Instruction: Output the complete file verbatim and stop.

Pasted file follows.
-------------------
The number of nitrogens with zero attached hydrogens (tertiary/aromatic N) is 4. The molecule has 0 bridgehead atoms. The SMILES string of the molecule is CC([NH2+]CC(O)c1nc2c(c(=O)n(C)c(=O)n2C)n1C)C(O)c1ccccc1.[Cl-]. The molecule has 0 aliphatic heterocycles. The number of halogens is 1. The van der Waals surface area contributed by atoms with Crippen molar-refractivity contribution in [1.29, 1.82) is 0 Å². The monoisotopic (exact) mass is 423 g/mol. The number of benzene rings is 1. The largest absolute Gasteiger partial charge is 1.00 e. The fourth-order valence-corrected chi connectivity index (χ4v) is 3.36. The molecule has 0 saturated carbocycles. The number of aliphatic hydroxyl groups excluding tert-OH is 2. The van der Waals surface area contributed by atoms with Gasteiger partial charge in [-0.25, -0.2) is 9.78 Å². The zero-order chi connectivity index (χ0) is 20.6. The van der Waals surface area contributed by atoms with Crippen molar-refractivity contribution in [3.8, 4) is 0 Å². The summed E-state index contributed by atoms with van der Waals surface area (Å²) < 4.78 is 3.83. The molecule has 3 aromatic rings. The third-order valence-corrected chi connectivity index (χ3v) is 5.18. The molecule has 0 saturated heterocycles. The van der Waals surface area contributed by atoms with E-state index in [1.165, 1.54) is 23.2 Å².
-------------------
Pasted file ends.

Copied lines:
The number of nitrogens with zero attached hydrogens (tertiary/aromatic N) is 4. The molecule has 0 bridgehead atoms. The SMILES string of the molecule is CC([NH2+]CC(O)c1nc2c(c(=O)n(C)c(=O)n2C)n1C)C(O)c1ccccc1.[Cl-]. The molecule has 0 aliphatic heterocycles. The number of halogens is 1. The van der Waals surface area contributed by atoms with Crippen molar-refractivity contribution in [1.29, 1.82) is 0 Å². The monoisotopic (exact) mass is 423 g/mol. The number of benzene rings is 1. The largest absolute Gasteiger partial charge is 1.00 e. The fourth-order valence-corrected chi connectivity index (χ4v) is 3.36. The molecule has 0 saturated carbocycles. The number of aliphatic hydroxyl groups excluding tert-OH is 2. The van der Waals surface area contributed by atoms with Gasteiger partial charge in [-0.25, -0.2) is 9.78 Å². The zero-order chi connectivity index (χ0) is 20.6. The van der Waals surface area contributed by atoms with Crippen molar-refractivity contribution in [3.8, 4) is 0 Å². The summed E-state index contributed by atoms with van der Waals surface area (Å²) < 4.78 is 3.83. The molecule has 3 aromatic rings. The third-order valence-corrected chi connectivity index (χ3v) is 5.18. The molecule has 0 saturated heterocycles. The van der Waals surface area contributed by atoms with E-state index in [1.165, 1.54) is 23.2 Å².